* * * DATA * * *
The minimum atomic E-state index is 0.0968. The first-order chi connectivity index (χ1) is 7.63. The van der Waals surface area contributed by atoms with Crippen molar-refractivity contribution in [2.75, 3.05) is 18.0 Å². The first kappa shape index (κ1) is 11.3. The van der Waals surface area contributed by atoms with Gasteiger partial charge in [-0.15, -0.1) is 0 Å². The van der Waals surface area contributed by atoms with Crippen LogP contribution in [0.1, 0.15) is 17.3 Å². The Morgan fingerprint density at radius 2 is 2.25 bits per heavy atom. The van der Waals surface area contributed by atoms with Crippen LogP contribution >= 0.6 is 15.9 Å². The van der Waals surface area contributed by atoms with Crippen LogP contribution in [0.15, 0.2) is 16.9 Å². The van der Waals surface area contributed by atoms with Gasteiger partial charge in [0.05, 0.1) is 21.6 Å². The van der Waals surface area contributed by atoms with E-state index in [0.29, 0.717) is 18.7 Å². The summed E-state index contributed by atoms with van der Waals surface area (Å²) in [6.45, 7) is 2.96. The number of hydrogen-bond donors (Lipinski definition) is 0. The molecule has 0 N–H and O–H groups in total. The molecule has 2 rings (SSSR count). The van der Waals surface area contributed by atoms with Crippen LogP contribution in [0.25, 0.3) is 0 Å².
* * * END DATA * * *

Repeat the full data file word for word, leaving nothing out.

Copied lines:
The minimum atomic E-state index is 0.0968. The first-order chi connectivity index (χ1) is 7.63. The van der Waals surface area contributed by atoms with Crippen molar-refractivity contribution in [2.75, 3.05) is 18.0 Å². The first kappa shape index (κ1) is 11.3. The van der Waals surface area contributed by atoms with Gasteiger partial charge in [-0.15, -0.1) is 0 Å². The van der Waals surface area contributed by atoms with Crippen LogP contribution in [0.1, 0.15) is 17.3 Å². The Morgan fingerprint density at radius 2 is 2.25 bits per heavy atom. The van der Waals surface area contributed by atoms with Crippen LogP contribution >= 0.6 is 15.9 Å². The van der Waals surface area contributed by atoms with Crippen LogP contribution in [0.15, 0.2) is 16.9 Å². The van der Waals surface area contributed by atoms with Gasteiger partial charge in [0.05, 0.1) is 21.6 Å². The van der Waals surface area contributed by atoms with E-state index in [0.29, 0.717) is 18.7 Å². The summed E-state index contributed by atoms with van der Waals surface area (Å²) in [6.45, 7) is 2.96. The number of hydrogen-bond donors (Lipinski definition) is 0. The molecule has 0 N–H and O–H groups in total. The molecule has 2 rings (SSSR count). The van der Waals surface area contributed by atoms with Crippen LogP contribution in [0.25, 0.3) is 0 Å².